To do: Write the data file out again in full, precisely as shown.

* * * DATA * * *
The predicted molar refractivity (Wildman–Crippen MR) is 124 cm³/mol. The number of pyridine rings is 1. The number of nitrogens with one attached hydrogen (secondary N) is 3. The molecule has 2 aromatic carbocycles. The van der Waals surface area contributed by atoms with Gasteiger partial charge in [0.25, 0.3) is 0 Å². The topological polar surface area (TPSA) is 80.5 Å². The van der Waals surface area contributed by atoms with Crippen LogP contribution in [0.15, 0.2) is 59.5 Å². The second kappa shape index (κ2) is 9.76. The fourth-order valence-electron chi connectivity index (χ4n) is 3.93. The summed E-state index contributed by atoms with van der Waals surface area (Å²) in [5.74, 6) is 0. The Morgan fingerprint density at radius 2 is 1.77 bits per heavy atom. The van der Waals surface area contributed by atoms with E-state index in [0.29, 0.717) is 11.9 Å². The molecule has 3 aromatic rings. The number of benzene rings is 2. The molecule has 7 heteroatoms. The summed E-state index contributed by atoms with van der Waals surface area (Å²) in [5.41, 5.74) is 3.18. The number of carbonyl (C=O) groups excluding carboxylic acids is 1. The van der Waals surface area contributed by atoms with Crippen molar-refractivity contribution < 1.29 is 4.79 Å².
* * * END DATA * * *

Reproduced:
The predicted molar refractivity (Wildman–Crippen MR) is 124 cm³/mol. The number of pyridine rings is 1. The number of nitrogens with one attached hydrogen (secondary N) is 3. The molecule has 2 aromatic carbocycles. The van der Waals surface area contributed by atoms with Gasteiger partial charge in [0.25, 0.3) is 0 Å². The topological polar surface area (TPSA) is 80.5 Å². The van der Waals surface area contributed by atoms with Crippen LogP contribution in [0.15, 0.2) is 59.5 Å². The second kappa shape index (κ2) is 9.76. The fourth-order valence-electron chi connectivity index (χ4n) is 3.93. The summed E-state index contributed by atoms with van der Waals surface area (Å²) in [5.74, 6) is 0. The Morgan fingerprint density at radius 2 is 1.77 bits per heavy atom. The van der Waals surface area contributed by atoms with E-state index in [0.29, 0.717) is 11.9 Å². The molecule has 3 aromatic rings. The number of benzene rings is 2. The molecule has 7 heteroatoms. The summed E-state index contributed by atoms with van der Waals surface area (Å²) in [5.41, 5.74) is 3.18. The number of carbonyl (C=O) groups excluding carboxylic acids is 1. The van der Waals surface area contributed by atoms with Crippen molar-refractivity contribution < 1.29 is 4.79 Å².